There, she focused on marketing and venture management, which ultimately paved the way for her to enter the technology field--first as a product manager for Ameritech's (AT&T) business line, where she ultimately became the general manager and P&L leader, Customer Premise Equipment, for $1.2 billion (cv) in products covering both B2B and business-to-consumer distribution channels.

And then Oracle called. Woods had sent a blind resume to Oracle and was chosen from a field of 40 candidates to take over pricing and packaging for Oracle's technology products and services.

"I had to learn about the technology before I could price and package it," she says.

After serving at Oracle, Woods joined GE, where she drove the company's global go-to-market initiatives for its Finance, Media, and Infrastructure (including Energy, Transportation, Industrial, and Healthcare) business units. This time, the revenue responsibility became even bigger, with responsibility for marketing messages that drove more than $175 billion in revenue.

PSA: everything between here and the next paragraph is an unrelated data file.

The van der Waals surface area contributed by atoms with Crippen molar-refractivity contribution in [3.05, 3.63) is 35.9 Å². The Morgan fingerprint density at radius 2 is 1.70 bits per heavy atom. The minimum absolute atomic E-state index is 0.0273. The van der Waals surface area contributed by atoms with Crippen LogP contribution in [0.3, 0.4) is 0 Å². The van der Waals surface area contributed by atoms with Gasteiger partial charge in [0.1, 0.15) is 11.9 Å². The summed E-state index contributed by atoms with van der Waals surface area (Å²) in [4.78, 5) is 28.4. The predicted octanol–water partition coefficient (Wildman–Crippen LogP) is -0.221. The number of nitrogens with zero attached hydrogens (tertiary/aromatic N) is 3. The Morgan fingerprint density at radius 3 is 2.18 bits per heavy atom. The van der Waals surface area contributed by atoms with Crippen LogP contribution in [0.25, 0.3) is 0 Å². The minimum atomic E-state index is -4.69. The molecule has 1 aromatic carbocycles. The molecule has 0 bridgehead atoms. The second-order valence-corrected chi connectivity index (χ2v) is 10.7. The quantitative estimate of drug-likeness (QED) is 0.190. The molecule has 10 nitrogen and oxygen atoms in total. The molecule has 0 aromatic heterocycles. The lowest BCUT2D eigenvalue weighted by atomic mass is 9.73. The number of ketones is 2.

Woods initially joined IBM in 2010 to help the company improve its customers' experiences.

But after a short period at IBM, she was tapped to build out its solutions messaging. Some of her initial work was in IBM's High-Performance Computing, which used to focus on high, parallel computing for scientific and government industries, but now encompasses computational analysis, next-generation genomics, satellite ground stations, video capture and surveillance, 3-D computer modeling, social media analysis, financial "tick" data analysis, and large-scale, real-time customer relationship management environments, and more.